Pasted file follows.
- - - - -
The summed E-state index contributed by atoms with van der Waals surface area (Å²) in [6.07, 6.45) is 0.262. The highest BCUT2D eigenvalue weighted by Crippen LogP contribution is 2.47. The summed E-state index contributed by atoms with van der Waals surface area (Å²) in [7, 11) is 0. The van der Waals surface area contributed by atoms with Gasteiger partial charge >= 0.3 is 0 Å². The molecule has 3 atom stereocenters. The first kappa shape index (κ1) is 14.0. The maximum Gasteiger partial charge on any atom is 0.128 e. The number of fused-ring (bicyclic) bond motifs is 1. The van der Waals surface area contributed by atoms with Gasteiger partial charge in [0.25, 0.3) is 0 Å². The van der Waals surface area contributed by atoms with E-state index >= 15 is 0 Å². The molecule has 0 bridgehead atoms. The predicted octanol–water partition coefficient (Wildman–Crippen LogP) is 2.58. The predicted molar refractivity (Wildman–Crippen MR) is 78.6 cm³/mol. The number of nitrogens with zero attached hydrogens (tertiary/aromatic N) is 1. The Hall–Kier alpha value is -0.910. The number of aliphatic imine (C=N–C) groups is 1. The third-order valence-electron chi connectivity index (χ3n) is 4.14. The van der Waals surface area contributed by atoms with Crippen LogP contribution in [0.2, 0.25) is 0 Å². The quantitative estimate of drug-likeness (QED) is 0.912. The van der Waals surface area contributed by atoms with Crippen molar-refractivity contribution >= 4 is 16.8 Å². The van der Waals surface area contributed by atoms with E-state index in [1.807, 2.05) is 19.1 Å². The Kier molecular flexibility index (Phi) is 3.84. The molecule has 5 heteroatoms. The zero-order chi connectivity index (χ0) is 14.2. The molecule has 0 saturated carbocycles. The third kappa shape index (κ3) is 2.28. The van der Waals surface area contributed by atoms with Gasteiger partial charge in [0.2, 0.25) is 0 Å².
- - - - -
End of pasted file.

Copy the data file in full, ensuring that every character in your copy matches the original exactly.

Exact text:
The summed E-state index contributed by atoms with van der Waals surface area (Å²) in [6.07, 6.45) is 0.262. The highest BCUT2D eigenvalue weighted by Crippen LogP contribution is 2.47. The summed E-state index contributed by atoms with van der Waals surface area (Å²) in [7, 11) is 0. The van der Waals surface area contributed by atoms with Gasteiger partial charge >= 0.3 is 0 Å². The molecule has 3 atom stereocenters. The first kappa shape index (κ1) is 14.0. The maximum Gasteiger partial charge on any atom is 0.128 e. The number of fused-ring (bicyclic) bond motifs is 1. The van der Waals surface area contributed by atoms with Gasteiger partial charge in [0.25, 0.3) is 0 Å². The van der Waals surface area contributed by atoms with E-state index >= 15 is 0 Å². The molecule has 0 bridgehead atoms. The predicted octanol–water partition coefficient (Wildman–Crippen LogP) is 2.58. The predicted molar refractivity (Wildman–Crippen MR) is 78.6 cm³/mol. The number of nitrogens with zero attached hydrogens (tertiary/aromatic N) is 1. The Hall–Kier alpha value is -0.910. The number of aliphatic imine (C=N–C) groups is 1. The third-order valence-electron chi connectivity index (χ3n) is 4.14. The van der Waals surface area contributed by atoms with Crippen LogP contribution in [0.2, 0.25) is 0 Å². The quantitative estimate of drug-likeness (QED) is 0.912. The van der Waals surface area contributed by atoms with Crippen molar-refractivity contribution >= 4 is 16.8 Å². The van der Waals surface area contributed by atoms with E-state index in [1.807, 2.05) is 19.1 Å². The Kier molecular flexibility index (Phi) is 3.84. The molecule has 5 heteroatoms. The zero-order chi connectivity index (χ0) is 14.2. The molecule has 0 saturated carbocycles. The third kappa shape index (κ3) is 2.28. The van der Waals surface area contributed by atoms with Gasteiger partial charge in [0.2, 0.25) is 0 Å².